You're not alone if you struggle to complete SAT sections in the allotted time. Here is a time management technique by Masterclass Space Online Classes in Singapore
that many students find helpful on test day.
What does the Two Passes Strategy entail?
You can use the Two Passes Strategy to carefully organise your time while you go through a set of questions. Making sure you don't run out of time before getting a chance to work on the questions that are simpler for you will help.
Pass One: Choose the easiest-to-reach targets.
To answer the questions that are simplest for you, swiftly go over each group of questions once. Only attempt the questions that you can approach and solve right away.
- Reading Test: If you are having trouble understanding the first paragraph of a passage, you might want to skip the entire thing and return to it later, if time permits. "Prioritising the passages" is what is meant by this. Skip the more difficult questions in a group of questions based on a passage until you have had a chance to comprehend as much of it as you can. If you complete the other questions in the set before returning to a challenging one, you could find it more straightforward.
- Maths Test: Don't spend more than about a minute on any question on the initial pass of the maths test. Put a substantial giant circle around it in your test booklet and skip it if it will take longer. Continue answering the questions in this way until you have finished them all.
: To avoid mistakenly misgridding the next answers, some students like to add a tiny mark to the left of the question number on the answer sheet while skipping questions.
Pick your battles.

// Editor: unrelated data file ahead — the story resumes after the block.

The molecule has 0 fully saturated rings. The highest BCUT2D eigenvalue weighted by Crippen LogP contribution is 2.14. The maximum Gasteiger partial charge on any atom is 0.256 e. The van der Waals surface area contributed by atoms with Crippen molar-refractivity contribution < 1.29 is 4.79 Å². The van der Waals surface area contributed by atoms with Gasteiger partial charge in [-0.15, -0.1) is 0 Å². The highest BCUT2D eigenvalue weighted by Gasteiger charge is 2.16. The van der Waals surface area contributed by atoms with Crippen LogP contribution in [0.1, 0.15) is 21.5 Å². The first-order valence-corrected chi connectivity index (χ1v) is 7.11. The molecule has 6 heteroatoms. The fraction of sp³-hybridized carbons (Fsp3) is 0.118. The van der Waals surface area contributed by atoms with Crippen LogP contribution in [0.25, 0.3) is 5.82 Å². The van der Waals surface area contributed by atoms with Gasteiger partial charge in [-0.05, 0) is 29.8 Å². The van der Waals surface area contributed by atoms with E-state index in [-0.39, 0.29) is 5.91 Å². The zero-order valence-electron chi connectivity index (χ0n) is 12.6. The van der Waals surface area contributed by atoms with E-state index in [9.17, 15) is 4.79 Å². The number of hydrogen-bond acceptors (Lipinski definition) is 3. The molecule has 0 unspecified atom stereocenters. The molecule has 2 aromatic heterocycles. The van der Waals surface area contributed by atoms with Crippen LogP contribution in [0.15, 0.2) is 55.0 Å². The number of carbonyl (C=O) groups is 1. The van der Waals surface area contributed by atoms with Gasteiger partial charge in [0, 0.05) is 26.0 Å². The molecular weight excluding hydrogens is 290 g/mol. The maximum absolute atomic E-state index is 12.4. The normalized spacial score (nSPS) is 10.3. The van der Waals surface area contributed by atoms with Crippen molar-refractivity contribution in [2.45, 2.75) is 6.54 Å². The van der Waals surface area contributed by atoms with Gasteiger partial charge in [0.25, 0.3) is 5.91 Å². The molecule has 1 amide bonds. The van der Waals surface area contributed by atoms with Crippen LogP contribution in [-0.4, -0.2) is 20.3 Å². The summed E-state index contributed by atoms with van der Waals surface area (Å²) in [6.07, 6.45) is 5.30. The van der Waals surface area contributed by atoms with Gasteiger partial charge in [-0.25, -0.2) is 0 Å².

You must now decide which issues to focus on with the time you have left.
Level of Difficulty: SAT Time Management Strategies, Part 2
- Reading Test: It could be a good idea to address any questions that you were able to reduce to two options. Always keep in mind that the passage will provide evidence for the correct response. If you can locate that proof, you've got the solution.
- Writing and Language Test: Many students find the questions about logical sentence order more time-consuming than simple grammar or punctuation problems (e.g., "to make this paragraph most logical, sentence 3 should be placed..."). These kinds of questions, such as "Which alternative most effectively sets up a contrast in the paragraph and is most consistent with the information in the rest of the passage," are also quite challenging. It might be best to approach these issues in a group setting last.
- Maths test: Sort the remaining questions by difficulty, in ascending order. In other words, save the toughest questions for last. Return to the sections' beginnings on the maths test where the simpler questions are most likely to be found.
How might understanding a question's level of difficulty help you on the SAT?
Gather uncooked points
Every question, regardless of difficulty, is worth the same amount of points, including the easiest grammatical correction and the trickiest inference question on the trickiest reading passage.
Every question is worth one raw point, whether it takes you 10 seconds to complete a simple one or more than five minutes to complete a challenging one.